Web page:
UnitedHealth Group on Thursday kicks off second quarter earnings as the first major healthcare firm to report results, setting the tone and expectations for the quarter. Wall Street analysts expect the insurance giant to post a strong showing, buoyed by its Optum business.
Volume trends, talk of “Medicare for All” on the campaign trail and emerging CMS payment models are among the topics likely to bubble up as payers begin reporting their earnings over the next few weeks.
Utilization is slowing in the second quarter, according to a June survey of 48 hospital administrators. SVB Leerink analysts noted this is a positive for payers and their medical cost trends and for hospital operators heavily invested in outpatient settings, including HCA and Tenet Healthcare with its outpatient surgical unit, USPI.
“Share of procedures in [inpatient] declined across all service lines except for spine, reinforcing the shift from [inpatient],” SVB Leerink analysts said.
Lab data is another good indicator of overall utilization and volume trends, Brian Tanquilut, an analyst with Jefferies, said. Tanquilut said he’ll be watching LabCorp and Quest closely next week to get a better idea of utilization trends for the quarter.
Drug rebate reform may not be dead
The White House last week pulled its proposal to ban drugmaker rebates to pharmacy benefit managers in Medicare and Medicaid in a win for payers. Stocks for UnitedHealth, CVS and Cigna rose sharply following the announcement.
That may not be the end for the proposal, however.
“It’s still alive and moving along in Congress,” Tanquilut said, referencing the Lower Health Care Costs Act sponsored by Sen. Lamar Alexander, R-Tenn., which was passed out of committee and is expected to be brought to the floor soon.
That legislation is broad reaching and includes efforts to ban surprise billing and boost price transparency, other payer hotspots.
With the rebate proposal, the administration had proposed to fundamentally alter the way drugs are paid for in the U.S. But federal budget forecasters warned it would increase spending by $177 billion over the next decade, given many of those rebates are used to lower premiums for Part D beneficiaries.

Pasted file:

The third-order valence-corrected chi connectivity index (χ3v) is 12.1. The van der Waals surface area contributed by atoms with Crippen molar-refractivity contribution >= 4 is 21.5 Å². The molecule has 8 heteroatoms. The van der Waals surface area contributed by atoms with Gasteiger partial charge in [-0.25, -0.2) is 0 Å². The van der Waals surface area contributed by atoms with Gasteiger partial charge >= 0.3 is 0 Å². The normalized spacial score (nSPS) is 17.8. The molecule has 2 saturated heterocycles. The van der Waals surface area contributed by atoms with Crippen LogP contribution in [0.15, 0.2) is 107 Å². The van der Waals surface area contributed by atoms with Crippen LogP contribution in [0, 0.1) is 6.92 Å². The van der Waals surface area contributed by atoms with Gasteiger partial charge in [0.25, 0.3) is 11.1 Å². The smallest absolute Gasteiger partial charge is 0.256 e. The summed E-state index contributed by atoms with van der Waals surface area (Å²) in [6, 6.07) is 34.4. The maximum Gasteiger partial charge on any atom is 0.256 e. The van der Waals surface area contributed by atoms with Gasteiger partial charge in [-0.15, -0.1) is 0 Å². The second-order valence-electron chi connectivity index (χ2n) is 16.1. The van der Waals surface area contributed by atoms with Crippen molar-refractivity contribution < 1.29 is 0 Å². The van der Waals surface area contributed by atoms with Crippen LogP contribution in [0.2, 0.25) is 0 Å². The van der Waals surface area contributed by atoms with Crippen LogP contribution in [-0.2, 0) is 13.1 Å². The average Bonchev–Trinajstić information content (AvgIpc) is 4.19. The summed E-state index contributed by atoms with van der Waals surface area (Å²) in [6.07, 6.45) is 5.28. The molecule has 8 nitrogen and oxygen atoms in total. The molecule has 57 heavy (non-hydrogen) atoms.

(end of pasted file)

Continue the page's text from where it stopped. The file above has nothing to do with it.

PBMs, most of which are owned by major payers, have come under fire as many grow skeptical of whether rebates really drive down drug spending.
The Alexander bill includes limitations on spread pricing — which have also garnered intense criticism — and would require PBMs to pass all of the rebates back to insurance plans.
Kidney overhaul positive for most payers
One issue on payers’ minds is the Trump administration’s recent effort aimed at overhauling the country’s approach to kidney care. The plan includes an executive order intended to incentivize home dialysis, increase prevention, make more organs available for transplant and spur development of artificial and wearable kidneys.
The Center for Medicare and Medicaid Innovation also introduced five new payment models, including one that’s mandatory. The center’s chief, Adam Boehler, told reporters the plan would “be broad and sweeping, impacting half the country.”
Analysts at SVB Leerink called the announcement a medium-term win for payers like CVS, Humana, UnitedHealth Group and Anthem. Humana in particular has upside potential because of its focus on Medicare Advantage and with Kindred at Home, which it acquired a year ago.
Cigna stands to benefit from its investment in Cricket Health, which aims to improve early detection of high-risk kidney patients, and UnitedHealth’s Optum arm continues to invest in home dialysis, analysts said.
They also noted CVS executives discussed early detection of kidney disease at the company’s recent investor day, saying home hemodialysis could drive as much as $1 billion in new business through 2022 (possibly accelerated by the CMS announcement). With CVS’ experience in complex patient home care and chronic disease management and the acquisition of Aetna, the company is “an ideal partner to manage chronic kidney disease.”
‘Medicare for All’ debate continues
With the 2020 campaign heating up among Democrats, Medicare for All was a hot topic during last quarter’s calls. A number of executives singled the idea out for criticism, sending payer stocks tumbling.
Since then, talk on the campaign trail of expanding government coverage has continued, although Medicare for All is just one of the ideas being discussed. This week, former Vice President Joe Biden rolled out a plan for building on the Affordable Care Act and increasing premium subsidies for people on the exchanges.
The issue will certainly resurface at the end of this month when candidates have their second primary debate.